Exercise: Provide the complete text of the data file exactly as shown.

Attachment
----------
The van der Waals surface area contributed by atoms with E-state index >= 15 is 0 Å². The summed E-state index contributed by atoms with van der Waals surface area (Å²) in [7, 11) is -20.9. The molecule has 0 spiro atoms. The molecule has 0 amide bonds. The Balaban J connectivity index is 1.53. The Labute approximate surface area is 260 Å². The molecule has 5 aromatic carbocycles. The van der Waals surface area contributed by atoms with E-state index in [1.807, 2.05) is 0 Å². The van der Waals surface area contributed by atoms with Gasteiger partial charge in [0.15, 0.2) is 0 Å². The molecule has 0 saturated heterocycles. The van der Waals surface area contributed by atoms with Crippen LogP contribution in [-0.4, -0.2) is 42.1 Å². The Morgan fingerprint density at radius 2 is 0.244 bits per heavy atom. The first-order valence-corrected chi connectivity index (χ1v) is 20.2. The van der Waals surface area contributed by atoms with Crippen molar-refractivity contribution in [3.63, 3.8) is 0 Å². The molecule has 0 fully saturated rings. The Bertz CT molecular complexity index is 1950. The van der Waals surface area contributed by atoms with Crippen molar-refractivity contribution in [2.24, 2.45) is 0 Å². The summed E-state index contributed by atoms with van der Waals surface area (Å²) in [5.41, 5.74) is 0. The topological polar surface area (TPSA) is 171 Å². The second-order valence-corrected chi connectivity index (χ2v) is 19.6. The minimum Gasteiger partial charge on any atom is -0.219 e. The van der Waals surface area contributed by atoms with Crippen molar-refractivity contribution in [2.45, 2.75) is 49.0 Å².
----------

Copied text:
The van der Waals surface area contributed by atoms with E-state index >= 15 is 0 Å². The summed E-state index contributed by atoms with van der Waals surface area (Å²) in [7, 11) is -20.9. The molecule has 0 spiro atoms. The molecule has 0 amide bonds. The Balaban J connectivity index is 1.53. The Labute approximate surface area is 260 Å². The molecule has 5 aromatic carbocycles. The van der Waals surface area contributed by atoms with E-state index in [1.807, 2.05) is 0 Å². The van der Waals surface area contributed by atoms with Gasteiger partial charge in [0.15, 0.2) is 0 Å². The molecule has 0 saturated heterocycles. The van der Waals surface area contributed by atoms with Crippen LogP contribution in [-0.4, -0.2) is 42.1 Å². The Morgan fingerprint density at radius 2 is 0.244 bits per heavy atom. The first-order valence-corrected chi connectivity index (χ1v) is 20.2. The van der Waals surface area contributed by atoms with Crippen molar-refractivity contribution in [3.63, 3.8) is 0 Å². The molecule has 0 fully saturated rings. The Bertz CT molecular complexity index is 1950. The van der Waals surface area contributed by atoms with Crippen molar-refractivity contribution in [2.24, 2.45) is 0 Å². The summed E-state index contributed by atoms with van der Waals surface area (Å²) in [5.41, 5.74) is 0. The topological polar surface area (TPSA) is 171 Å². The second-order valence-corrected chi connectivity index (χ2v) is 19.6. The minimum Gasteiger partial charge on any atom is -0.219 e. The van der Waals surface area contributed by atoms with Crippen molar-refractivity contribution in [2.45, 2.75) is 49.0 Å².